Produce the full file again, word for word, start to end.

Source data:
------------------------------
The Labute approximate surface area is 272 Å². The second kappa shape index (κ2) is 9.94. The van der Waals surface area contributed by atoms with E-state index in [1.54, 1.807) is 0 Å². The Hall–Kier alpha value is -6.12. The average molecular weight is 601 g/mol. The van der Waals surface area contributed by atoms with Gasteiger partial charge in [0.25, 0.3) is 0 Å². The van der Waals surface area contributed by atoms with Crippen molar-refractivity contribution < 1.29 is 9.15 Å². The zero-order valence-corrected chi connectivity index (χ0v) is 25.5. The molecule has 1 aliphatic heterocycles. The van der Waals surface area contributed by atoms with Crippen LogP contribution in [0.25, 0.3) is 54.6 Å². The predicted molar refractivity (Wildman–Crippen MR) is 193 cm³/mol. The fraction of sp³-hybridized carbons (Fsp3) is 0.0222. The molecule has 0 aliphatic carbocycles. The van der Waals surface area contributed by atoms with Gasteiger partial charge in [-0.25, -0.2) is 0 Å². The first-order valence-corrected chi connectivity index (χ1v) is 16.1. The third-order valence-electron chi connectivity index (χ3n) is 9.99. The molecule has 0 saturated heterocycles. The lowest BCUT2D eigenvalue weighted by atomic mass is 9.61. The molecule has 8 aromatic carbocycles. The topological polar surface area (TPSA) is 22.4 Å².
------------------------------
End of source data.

The Labute approximate surface area is 272 Å². The second kappa shape index (κ2) is 9.94. The van der Waals surface area contributed by atoms with E-state index in [1.54, 1.807) is 0 Å². The Hall–Kier alpha value is -6.12. The average molecular weight is 601 g/mol. The van der Waals surface area contributed by atoms with Gasteiger partial charge in [0.25, 0.3) is 0 Å². The van der Waals surface area contributed by atoms with Crippen molar-refractivity contribution < 1.29 is 9.15 Å². The zero-order valence-corrected chi connectivity index (χ0v) is 25.5. The molecule has 1 aliphatic heterocycles. The van der Waals surface area contributed by atoms with Crippen LogP contribution in [0.25, 0.3) is 54.6 Å². The predicted molar refractivity (Wildman–Crippen MR) is 193 cm³/mol. The fraction of sp³-hybridized carbons (Fsp3) is 0.0222. The molecule has 0 aliphatic carbocycles. The van der Waals surface area contributed by atoms with Gasteiger partial charge in [-0.25, -0.2) is 0 Å². The first-order valence-corrected chi connectivity index (χ1v) is 16.1. The third-order valence-electron chi connectivity index (χ3n) is 9.99. The molecule has 0 saturated heterocycles. The lowest BCUT2D eigenvalue weighted by atomic mass is 9.61. The molecule has 8 aromatic carbocycles. The topological polar surface area (TPSA) is 22.4 Å².